Tour Lesson Plan

Please note, this lesson plan was created by as a general guide and is not specific to any particular venue listed on our site.

Sitting atop a double-decker bus or sitting at a window seat on a tour boat is one way to experience a place. Sightseeing tours are often narrated by knowledgeable tour guides. A sightseeing tour can provide your youth group with an opportunity to see entire cities in a short amount of time and learn about many aspects of that city such as, architecture, history, geography, and culture.


Walking tours also cover a lot of ground, but allow students and scouts up close and personal view of landmarks and historical sites. Some walking tours can be guided by actual historians, and others allow tourists to experience the sites at their own pace. If secrets and “Ah-ha’s” are what you’re looking for, a behind-the-scenes tour will provide you with the information you’ve been seeking. Although behind-the scenes tours are usually restricted to one location – theater, studio, museum, zoo – what they lack in sites they make up for with an intimate peek into the happenings behind closed doors.


Whatever tour you go on, keep your eyes peeled for all the wonders you’re sure to experience.

Students gain knowledge about specific places they’ve toured through a variety of activities.


– Call ahead and inquire about the sights and stops on the tours, as well any information the students may learn while on the tour.

– For a sightseeing tour or walking tour, create a scavenger hunt for the students to complete while on the trip. Include places, landmarks, interesting facts, and answers to questions that students must be on the lookout for throughout the tour.

– Create a KWL chart for a behind-the-scenes tour. Begin with what the students know about the venue being visited, and then list the information they want to learn while on the trip. Students should focus on finding that information while on the trip.


Questions to ask: How did they do that? When/How was that built? What occurred here?
Describe the sights around you. What do you see? What do you hear?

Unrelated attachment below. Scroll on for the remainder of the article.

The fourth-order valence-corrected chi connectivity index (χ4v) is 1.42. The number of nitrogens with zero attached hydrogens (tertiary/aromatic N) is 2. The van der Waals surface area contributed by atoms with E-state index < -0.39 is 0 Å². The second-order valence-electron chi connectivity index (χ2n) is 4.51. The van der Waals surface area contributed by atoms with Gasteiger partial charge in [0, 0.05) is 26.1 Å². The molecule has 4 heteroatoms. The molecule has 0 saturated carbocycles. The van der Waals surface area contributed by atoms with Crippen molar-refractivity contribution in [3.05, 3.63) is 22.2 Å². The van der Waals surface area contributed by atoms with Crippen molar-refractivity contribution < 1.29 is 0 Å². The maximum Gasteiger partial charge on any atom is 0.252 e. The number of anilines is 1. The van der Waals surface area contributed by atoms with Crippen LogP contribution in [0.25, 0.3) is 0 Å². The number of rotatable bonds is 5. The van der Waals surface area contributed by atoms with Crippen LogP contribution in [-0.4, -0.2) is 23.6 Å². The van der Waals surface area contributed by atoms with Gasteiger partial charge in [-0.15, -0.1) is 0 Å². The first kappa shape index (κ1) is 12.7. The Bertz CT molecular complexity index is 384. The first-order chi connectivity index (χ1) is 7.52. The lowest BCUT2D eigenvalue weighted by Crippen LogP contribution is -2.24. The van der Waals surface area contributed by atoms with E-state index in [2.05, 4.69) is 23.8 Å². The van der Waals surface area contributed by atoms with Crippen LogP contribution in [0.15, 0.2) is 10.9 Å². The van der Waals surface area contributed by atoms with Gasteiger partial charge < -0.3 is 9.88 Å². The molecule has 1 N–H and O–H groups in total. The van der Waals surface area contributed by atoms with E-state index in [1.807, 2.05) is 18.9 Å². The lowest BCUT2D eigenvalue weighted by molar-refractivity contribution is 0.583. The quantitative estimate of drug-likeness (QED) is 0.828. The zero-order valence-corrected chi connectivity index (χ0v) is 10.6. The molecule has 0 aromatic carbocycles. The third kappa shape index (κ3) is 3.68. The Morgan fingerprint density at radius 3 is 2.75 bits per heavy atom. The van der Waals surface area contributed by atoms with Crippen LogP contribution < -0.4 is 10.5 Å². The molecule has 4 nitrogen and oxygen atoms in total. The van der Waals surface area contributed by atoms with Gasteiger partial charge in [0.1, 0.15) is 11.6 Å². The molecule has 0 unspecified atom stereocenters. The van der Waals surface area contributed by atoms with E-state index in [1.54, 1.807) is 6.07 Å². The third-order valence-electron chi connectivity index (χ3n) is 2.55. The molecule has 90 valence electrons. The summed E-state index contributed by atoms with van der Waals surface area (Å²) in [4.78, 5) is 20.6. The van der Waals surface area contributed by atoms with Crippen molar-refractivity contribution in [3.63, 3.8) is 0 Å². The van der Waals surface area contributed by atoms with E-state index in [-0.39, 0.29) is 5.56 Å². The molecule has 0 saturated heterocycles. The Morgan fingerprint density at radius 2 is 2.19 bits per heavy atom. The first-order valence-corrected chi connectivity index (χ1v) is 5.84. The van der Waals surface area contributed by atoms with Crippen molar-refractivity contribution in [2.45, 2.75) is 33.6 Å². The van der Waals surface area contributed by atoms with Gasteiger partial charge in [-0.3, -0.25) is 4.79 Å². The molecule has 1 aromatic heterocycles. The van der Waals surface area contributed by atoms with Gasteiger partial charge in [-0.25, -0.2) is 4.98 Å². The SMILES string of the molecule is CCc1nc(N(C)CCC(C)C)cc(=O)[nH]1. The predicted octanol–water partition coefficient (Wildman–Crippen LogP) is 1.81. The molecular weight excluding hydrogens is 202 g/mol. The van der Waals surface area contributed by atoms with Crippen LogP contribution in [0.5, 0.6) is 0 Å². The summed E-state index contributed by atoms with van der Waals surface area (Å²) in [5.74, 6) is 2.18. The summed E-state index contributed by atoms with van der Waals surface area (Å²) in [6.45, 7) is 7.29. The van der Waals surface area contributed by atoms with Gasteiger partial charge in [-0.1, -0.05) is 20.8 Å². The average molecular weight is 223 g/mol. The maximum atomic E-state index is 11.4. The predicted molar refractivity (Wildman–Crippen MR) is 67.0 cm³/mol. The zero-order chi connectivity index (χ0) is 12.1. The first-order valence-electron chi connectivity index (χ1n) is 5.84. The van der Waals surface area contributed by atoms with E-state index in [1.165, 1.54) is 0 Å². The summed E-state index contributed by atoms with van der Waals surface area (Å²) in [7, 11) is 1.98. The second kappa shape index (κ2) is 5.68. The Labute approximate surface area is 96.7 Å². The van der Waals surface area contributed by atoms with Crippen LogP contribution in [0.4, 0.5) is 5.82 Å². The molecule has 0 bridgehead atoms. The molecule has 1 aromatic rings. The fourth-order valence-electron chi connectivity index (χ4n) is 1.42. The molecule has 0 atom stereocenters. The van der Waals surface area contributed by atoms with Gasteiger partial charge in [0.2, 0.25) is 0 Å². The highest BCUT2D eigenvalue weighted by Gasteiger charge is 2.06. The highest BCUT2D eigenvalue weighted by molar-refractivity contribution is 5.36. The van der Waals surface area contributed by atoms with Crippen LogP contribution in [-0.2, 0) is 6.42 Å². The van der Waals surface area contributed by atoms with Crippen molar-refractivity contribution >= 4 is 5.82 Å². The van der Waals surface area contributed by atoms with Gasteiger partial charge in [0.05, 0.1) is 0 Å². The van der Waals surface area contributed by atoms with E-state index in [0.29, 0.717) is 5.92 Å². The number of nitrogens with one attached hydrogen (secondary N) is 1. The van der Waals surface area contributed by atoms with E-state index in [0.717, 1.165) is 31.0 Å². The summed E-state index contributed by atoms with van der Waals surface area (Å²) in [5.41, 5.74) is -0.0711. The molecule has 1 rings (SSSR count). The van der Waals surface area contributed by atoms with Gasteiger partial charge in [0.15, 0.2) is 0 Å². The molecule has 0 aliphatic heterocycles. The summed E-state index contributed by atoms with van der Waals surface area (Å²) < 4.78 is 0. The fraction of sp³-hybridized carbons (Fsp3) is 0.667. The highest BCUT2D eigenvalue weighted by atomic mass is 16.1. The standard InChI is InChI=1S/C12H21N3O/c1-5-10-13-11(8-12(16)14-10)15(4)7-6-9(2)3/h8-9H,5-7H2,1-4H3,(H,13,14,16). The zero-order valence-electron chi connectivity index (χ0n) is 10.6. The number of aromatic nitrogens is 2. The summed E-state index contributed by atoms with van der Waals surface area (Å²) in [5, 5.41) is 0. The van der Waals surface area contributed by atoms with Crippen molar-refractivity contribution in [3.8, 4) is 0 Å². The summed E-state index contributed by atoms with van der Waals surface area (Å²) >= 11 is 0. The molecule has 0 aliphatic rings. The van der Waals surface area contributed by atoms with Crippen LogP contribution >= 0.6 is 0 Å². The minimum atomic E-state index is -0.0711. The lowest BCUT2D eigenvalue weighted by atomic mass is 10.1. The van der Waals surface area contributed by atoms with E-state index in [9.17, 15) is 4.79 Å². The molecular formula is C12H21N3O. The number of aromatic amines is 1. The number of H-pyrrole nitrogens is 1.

Observe the people around you. What are they doing? How are they doing it? What do they look like?
Opinion: What type of tour would you prefer for each of the following venues: historical site, landmark, company, performance, or campus. Explain why.
Compare visiting/experiencing a place on a sightseeing tour to visiting/experiencing a place on a walking tour.
Challenge: Imagine you are giving a tour of your home or school. Prepare your tour guide speech for a walking or sightseeing tour. What locations would you include on the tour? Why? What information would you include if you were giving a behind-the-scenes tour?


Discuss the benefits of each type of tour. How would your experience have changed if you were on a different type of tour? What information would you have learned or not learned if you were on a different type of tour?
Project: Create a map of the locations you visited on your tour. Include information about each location to help guide someone if they didn’t have a tour guide.
Research: Choose a site that you saw on your tour that interested you. Conduct research to find out more about it.
Social Impact: The preservation of historical and cultural landmarks is a continuing effort for preservationists. Many tour companies are non-profit organizations and others donate money to the preservation of the places they showcase on their tours. Research the tours you went on and investigate how the money they earn from tourists is spent.